As a full-service science communications agency staffed with editors, designers, writers and more, Talk Science to Me takes great pride in supporting all our clients by presenting their science in effective and engaging ways. Although most of our portfolio comprises larger organizations and institutions, we also work with individual authors and researchers to manage their writing and publishing needs.
One of our academic authors is biomathematician Shelly DeForte, who recently took up a post-doctoral position in bioinformatics at the University of Montreal. She describes her position as fully involved in supporting the research projects of a biochemistry lab by “writing custom code to do custom analysis” on the data.
Shelly’s work focuses on artificial intelligence, machine learning and in
At Talk Science to Me, we’re passionate about science. In fact, some of our favourite topics are things like proteomics, biobanking and landmine-detecting rats. But would it surprise you to learn that Talk Science to Me is about much more than just science?
One of our major clients, Thorntree Press, is an independent publisher based in Portland, Oregon. Thorntree Press specializes in books about relationships, in particular non-traditional relationship models. Eve Rickert, Talk Science to Me founder and mastermind, is also a co-owner of Thorntree Press, along with her partner Franklin Veaux.
Last year, Eve and Franklin co-authored Thorntree Press’s debut release, More Than Two: A practical guide to ethical polyamory, which has already sold more than 10,000 copies. (It’s also just come out on audiobook!) This was followed by The Husband Swap: A true story of unconventional love and its e-book companion guide, Lessons in Love and Life to My Younger Self, both by Louisa Leontiades. Coming soon are The Game Changer: A memoir of disruptive love, also by Franklin, and Stories from the Polycule: Real life in polyamorous families, an anthology compiled
I recently found out that over 95% of the electricity produced by BC Hydro comes from hydroelectric sources, which floored me. I grew up in Alberta, where the majority of power comes from coal and natural gas, so my concept of electricity sources doesn’t include water, except for as a possible “alternative” energy source. But there’s nothing alternative about 95%. And after thinking “Wow! That’s amazing!” I started asking questions: How much water do we even have? What about drinking water? What about the fish?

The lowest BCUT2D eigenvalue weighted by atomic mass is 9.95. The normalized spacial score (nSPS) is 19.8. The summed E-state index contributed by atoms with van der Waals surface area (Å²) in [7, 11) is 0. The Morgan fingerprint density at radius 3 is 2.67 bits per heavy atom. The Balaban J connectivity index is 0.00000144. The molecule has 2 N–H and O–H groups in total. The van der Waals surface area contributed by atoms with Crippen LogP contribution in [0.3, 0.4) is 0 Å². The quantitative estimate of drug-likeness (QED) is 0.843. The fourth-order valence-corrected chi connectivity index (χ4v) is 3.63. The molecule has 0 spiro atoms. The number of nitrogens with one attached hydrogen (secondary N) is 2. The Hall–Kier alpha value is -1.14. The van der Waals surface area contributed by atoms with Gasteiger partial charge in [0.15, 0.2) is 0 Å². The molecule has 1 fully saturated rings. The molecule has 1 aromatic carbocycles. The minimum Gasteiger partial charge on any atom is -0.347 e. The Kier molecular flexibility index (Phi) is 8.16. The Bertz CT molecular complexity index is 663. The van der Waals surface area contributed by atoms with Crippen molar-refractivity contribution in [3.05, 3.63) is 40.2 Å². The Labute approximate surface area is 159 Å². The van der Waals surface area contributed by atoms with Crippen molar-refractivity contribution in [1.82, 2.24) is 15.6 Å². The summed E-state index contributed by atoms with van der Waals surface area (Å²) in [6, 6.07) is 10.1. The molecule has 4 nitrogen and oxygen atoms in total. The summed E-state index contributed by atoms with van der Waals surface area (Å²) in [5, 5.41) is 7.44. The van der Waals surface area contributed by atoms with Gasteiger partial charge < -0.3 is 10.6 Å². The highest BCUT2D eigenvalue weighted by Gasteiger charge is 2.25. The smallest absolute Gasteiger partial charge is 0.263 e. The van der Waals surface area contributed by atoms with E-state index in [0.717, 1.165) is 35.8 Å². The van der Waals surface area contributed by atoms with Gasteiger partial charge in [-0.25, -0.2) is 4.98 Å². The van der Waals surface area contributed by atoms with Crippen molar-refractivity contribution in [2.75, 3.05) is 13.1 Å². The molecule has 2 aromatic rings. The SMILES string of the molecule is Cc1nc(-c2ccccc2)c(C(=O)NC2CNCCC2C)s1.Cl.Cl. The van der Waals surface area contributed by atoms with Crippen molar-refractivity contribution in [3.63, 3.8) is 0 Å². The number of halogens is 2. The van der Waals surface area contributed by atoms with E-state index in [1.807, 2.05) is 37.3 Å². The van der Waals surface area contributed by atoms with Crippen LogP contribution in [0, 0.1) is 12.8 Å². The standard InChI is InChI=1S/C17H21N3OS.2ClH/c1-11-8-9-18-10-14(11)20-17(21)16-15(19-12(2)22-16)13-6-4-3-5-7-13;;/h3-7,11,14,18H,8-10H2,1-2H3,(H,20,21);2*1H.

Those are big questions, and really important ones. We’ve used dams for over 100 years in BC, so it’s critical for us to examine their impact on our ecosystem. BC Hydro predicts that demand for electricity in BC will grow by 40% over the next 20 years, so our reliance on hydroelectricity and the future of water use in BC is a major issue.
One way that BC Hydro is answering those questions is by engaging in water use planning. A water use plan sets specific and
We’re really excited to start 2015 with the announcement that our team is growing! Amy Haagsma has joined us as our new editorial assistant.
Amy has a Bachelor of Commerce from the University of Alberta and a Diploma of Technology in Civil Engineering from the British Columbia Institute of Technology (BCIT). For the past four years, she’s worked as a corporate marketing coordinator for McElhanney Consulting Services. There, she explored her love of writing and editing, which led her to pursue a new career as a freelance editor. She has just completed the Certificate in Editing at Simon Fraser University and is also working on the Certificate in Business Communication and Professional Writing.
During her studies at BCIT, Amy received an achievement award from the Society for Canadian Women In Science and Technology and was a founding member of the Women in Engineering student group. This commitment to strengthening the presence of women in science is one of the many reasons we’re excited to have Amy on our team.
Amy is an active member of the BC branch of the Editors’ Association of Canada
As per its byline, the Council of Canadian Academies offers “science advice in the public interest.” The council operates independently and not-for-profit, offering expert and multidisciplinary panel assessments—and a 16-member scientific advisory committee—to “inform public policy development in Canada.” The council’s work, by its own description, encompasses a broad definition of “science” and thus incorporates the natural, social, and health sciences, as well as engineering and the humanities.
Talk Science to Me has had the pleasure of working on multiple projects for the Council of Academies for quite some time now. A bit over a year ago, I myself was privileged to meet some of the folks at their offices in Ottawa. I have since edited several remarkable reports epitomizing the council’s overarching goal to “identify emerging issues, gaps in knowledge, Canadian strengths, and international trends and practices.”